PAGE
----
Evidence-based toilet management

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Following up from my post of yesterday on some toilet management issues at the University of Melbourne’s Faculty of Business and Economics, I received another email from the administration in that Faculty reaffirming that blocked toilets were the reason why they had decided to remove the hand towels. Given that I apparently had not yet been removed from that email list, I believe this is license to continue my investigation into toilet management practices at the University.

Now a cynical person may have read my previous post as being nothing about toilet management at all but about poor theorising about human behaviour. I, personally, feel I was just filling in the gaps and we cannot expect communications from administration to articulate all of the evidence at their disposal, being, as it were, more efficient to issue (and in this case, reissue) edicts.

But from the comments of that post comes evidence on other toilet related management matters — specifically, the optimal number of facilities and their placement. I have commented on this issue previously here, here and here (the last one being an app for that). Regular readers will recall that this was the source of some extra-blog controversy a couple of years ago.

The evidence from the comments — that I understand was in the hands for many years at the very senior management of Melbourne Business School — was this New Zealand analysis of the impact of a change in facilities on queuing times. This is a must read for anyone interested in these issues.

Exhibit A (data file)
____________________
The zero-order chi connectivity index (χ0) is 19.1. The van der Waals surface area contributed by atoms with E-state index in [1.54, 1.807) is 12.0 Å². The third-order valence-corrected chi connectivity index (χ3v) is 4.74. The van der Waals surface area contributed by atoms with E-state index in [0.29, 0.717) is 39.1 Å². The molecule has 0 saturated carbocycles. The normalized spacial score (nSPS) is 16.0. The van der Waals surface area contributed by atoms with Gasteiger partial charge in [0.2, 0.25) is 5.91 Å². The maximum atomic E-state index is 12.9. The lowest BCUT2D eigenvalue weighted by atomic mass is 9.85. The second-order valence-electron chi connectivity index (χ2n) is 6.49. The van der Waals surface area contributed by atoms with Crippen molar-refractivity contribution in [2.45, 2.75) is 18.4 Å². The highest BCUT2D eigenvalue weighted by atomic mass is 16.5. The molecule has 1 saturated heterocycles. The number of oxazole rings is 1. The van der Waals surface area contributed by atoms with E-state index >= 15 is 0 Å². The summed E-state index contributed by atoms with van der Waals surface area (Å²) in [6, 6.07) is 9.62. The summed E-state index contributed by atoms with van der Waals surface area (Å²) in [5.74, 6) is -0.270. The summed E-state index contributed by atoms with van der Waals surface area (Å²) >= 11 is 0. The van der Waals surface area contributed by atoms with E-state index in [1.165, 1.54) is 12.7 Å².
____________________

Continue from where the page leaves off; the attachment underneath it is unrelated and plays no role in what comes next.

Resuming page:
The background for that study was a change in regulations that, near as I could tell, required many buildings to put in more toilets and, importantly, wash basins. Some evidence existed from other countries but the study’s authors “also had a sneaking worry that toilet habits might vary from country to country, so it was decided to carry out a complete analysis for New Zealand.” Not sure what sneaking they had been doing but that did seem a safe starting assumption.

Anyhow, suffice it to say in 1994, going into a bathroom at a NZ shopping mall would have been like stealing secret documents in Mission Impossible as you would have been hit with a myriad of lasers designed to document your habits. They were also careful to consider demand, “[e]mploying peak rates … for buildings where the arrivals were particularly ‘bursty’ – schools, theatres for example.” Bursty indeed. Suffice it to say, these methods could easily be employed at the University of Melbourne to identify the migration patterns of paper hand towels — the critical behavioural issue at the heart of their management.

You should read the full article which makes one believe that the change in NZ regulations was one of the major sources of an improvement in the economic conditions of women there not to mention some $82 million in direct savings. It may be one great instrument for an analysis of labour market and productivity changes.

In any case, in this world where management proceeds without evidence I think we can all be thankful that at least in one faculty at the University of Melbourne, senior management have these analyses at their fingertips.

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